SPRINGFIELD — The Illinois Department of Public Health announced 766 new confirmed cases of coronavirus disease Thursday, along with 91 additional deaths.
The new cases were a slight uptick from the number announced Wednesday, but the number was still far off the highs of April and May and represented the sixth straight day of fewer than 1,000 new cases. The low count comes despite a continued high volume of completed tests, with 22,325 test results reported Thursday.
That made for a one-day positivity rate of 3.4%, while the preliminary seven-day statewide positivity rate from June 4-10 is 4%.
IDPH has reported a total of 130,603 cases in Illinois in 101 counties, including 6,185 deaths since the pandemic began. There have been more than 1.1 million tests completed.
The numbers for persons hospitalized due to COVID-19 as of midnight Thursday were all at their lowest amounts since the state began reporting them daily on April 12. There were 2,365 hospital beds in use by COVID-19 patients. Of those, 638 were intensive care unit beds and there were 379 ventilators in use.
There have been fewer than 1,000 ICU beds in use each day since May 28, fewer than 3,000 total beds in use each day since June 3, and fewer than 500 ventilators in use each day since June 4.
The state is also now reporting “probable” cases of the virus separately on the IDPH website, per U.S. Centers for Disease Control and Prevention guidance.
“Reporting probable cases will help show the potential burden of COVID-19 illness and efficacy of population-based non-pharmaceutical interventions,” according to a press release from IDPH.
Those numbers are updated weekly by the IDPH, and currently there are 724 total probable cases and 178 total probable deaths as of June 8.
According to the CDC definition of a probable case, the patient must have certain symptoms or contact with positive COVID-19 cases.
For health questions about COVID-19, call the state’s hotline at 1-800-889-3931 or email firstname.lastname@example.org.
Capitol News Illinois is a nonprofit, nonpartisan news service covering state government and distributed to more than 400 newspapers statewide. It is funded primarily by the Illinois Press Foundation and the Robert R. McCormick Foundation.
Meet the 'Mask Committee,' making masks for Southern Illinois police, health care workers
Photos: Meet the 'Mask Committee,' making masks for Southern Illinois police, health care workers
On March 20, I made a mask for my husband, who is a health care worker, because there was a shortage of personal protective equipment, or PPE, at his workplace. Then, I made more masks for my elderly neighbors, elderly local people and local friends, as well as friends from New York and Florida. I was using leftover fabric I had in my workshop — holidays patterns like Christmas, Valentine’s Day and Fourth of July.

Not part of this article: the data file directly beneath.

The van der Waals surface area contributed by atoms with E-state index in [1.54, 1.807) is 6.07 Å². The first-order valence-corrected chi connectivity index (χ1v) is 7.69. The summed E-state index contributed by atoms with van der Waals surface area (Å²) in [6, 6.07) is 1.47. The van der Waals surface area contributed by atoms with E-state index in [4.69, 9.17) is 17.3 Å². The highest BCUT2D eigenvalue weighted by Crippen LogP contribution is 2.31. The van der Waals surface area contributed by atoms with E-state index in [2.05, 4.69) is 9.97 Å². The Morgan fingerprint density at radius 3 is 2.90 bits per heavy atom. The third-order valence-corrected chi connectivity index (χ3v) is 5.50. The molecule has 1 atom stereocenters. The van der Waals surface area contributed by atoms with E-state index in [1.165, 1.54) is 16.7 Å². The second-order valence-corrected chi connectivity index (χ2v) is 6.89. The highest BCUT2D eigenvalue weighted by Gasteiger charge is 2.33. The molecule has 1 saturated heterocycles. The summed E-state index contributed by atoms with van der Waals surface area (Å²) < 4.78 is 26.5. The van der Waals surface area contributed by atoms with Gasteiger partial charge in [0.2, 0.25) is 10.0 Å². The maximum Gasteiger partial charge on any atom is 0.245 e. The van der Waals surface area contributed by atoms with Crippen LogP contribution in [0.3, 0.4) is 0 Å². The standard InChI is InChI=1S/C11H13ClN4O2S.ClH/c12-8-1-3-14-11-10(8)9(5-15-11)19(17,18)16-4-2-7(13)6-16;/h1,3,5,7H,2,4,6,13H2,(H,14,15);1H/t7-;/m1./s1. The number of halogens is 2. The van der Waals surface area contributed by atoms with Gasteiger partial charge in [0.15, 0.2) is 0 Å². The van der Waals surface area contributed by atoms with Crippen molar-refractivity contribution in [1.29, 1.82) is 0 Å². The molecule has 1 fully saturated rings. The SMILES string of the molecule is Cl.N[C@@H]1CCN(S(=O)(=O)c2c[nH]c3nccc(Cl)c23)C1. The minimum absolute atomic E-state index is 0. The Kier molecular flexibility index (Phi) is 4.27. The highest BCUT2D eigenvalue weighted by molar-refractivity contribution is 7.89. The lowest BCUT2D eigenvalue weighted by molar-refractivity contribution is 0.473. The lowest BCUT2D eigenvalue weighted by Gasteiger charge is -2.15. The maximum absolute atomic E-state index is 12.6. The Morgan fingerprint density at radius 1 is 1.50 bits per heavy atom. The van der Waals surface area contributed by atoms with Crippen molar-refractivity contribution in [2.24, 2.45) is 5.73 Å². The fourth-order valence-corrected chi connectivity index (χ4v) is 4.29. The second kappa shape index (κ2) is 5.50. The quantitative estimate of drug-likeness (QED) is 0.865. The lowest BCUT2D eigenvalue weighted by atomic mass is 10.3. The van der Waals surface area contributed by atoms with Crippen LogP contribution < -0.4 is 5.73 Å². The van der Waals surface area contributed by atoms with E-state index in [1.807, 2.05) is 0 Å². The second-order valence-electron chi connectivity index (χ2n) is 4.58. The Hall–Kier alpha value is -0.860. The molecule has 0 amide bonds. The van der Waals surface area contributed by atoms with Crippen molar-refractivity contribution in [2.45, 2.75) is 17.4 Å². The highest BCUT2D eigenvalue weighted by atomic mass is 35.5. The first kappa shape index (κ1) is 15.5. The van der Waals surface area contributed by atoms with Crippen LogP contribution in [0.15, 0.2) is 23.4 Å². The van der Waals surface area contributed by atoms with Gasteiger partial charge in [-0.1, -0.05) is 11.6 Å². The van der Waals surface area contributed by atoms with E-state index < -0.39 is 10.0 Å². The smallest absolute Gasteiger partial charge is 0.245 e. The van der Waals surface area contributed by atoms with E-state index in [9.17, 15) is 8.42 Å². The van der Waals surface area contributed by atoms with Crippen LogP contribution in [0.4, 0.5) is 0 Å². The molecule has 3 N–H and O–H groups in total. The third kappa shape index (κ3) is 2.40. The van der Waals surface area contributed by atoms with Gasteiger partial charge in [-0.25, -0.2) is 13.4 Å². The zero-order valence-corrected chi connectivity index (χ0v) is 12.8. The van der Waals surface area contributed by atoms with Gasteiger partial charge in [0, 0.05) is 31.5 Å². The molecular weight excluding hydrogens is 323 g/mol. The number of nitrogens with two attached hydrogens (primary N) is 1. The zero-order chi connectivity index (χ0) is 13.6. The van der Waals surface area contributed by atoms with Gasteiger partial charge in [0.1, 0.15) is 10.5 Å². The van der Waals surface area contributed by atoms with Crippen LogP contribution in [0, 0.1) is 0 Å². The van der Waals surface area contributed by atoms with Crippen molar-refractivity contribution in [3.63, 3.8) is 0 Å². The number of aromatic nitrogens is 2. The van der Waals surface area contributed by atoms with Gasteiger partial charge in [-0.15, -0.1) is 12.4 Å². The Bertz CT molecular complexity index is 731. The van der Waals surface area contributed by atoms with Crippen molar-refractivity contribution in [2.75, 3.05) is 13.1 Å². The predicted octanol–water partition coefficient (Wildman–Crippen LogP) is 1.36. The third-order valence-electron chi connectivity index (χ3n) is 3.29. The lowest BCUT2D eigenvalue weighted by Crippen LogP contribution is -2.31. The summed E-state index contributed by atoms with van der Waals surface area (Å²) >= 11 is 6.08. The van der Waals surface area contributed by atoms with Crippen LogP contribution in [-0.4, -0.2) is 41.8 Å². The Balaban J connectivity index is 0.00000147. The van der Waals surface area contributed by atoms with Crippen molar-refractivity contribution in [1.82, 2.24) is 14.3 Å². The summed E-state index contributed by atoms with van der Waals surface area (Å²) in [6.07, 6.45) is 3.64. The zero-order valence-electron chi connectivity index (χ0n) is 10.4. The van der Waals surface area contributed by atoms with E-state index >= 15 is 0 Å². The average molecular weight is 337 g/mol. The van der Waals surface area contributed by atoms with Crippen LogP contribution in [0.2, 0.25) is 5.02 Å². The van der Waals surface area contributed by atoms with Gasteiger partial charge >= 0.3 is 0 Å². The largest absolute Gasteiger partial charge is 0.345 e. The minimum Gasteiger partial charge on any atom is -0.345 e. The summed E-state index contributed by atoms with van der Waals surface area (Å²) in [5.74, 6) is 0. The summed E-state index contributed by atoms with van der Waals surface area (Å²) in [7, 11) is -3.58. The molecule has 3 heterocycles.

I was running out of material and then Calico Country Sew store in Carbondale started donating fabric. I picked up some yards, and I was able to make masks for the police officers from Carterville. But, that was it: I ran out of material, and Amazon wasn’t shipping until May. As soon as I announced on my Facebook page that I had run out of material, people started donating fabric, metal wire, machine needles and threads. With that donation, I was able to keep making more masks to donate, and I completed a group of masks for Herrin police officers.
Then, Dr. Amanda Brazis Cook from Southern Illinois Healthcare approached me asking if I can reuse operating room drapes to make masks. She brought the material to my house, and at that point, I realized I needed extra hands to mass produce masks for area health care workers.
I asked the president of Carterville Rotary Club to help me find ladies who know how to sew, and Mary Slider and Louise Humble joined the effort. I also asked the president of my Woman’s Club in Herrin, and she was able to help me find three more ladies: Patty Cox, Carla Shasteen and Tienne Kollar, all of Herrin.
Another doctor joined the team: Dr. Danielle Tomevi brought material and also found a lady to help us, Dorene from Murphysboro.
And that is how the mask committee was formed. We named it "Mask Committee: Keep Calm and Sew."
After that, Joni, a nurse at Herrin Hospital, joined the committee, too, then Mary Russell, one of the managers from Dillards, Nancy, one of my neighbors, and Mirna from Murphysboro.
We have been sewing our hearts out since March. April was the busiest month for us. We have made hundreds of masks to donate.
Then, we had a request of a new pattern and we had to divide the committee in two to work the requested pattern. Dr. Sara Altamimi provided us with more OR drapes to use, and we have been working making two different masks for area health care workers.
Ninety-five percent of the masks have been donated to SIH, and 5% to community members and police officers. We have received several selfies of health care workers wearing the masks in different departments. It really made us happy that we can give back and help the community in time of need.
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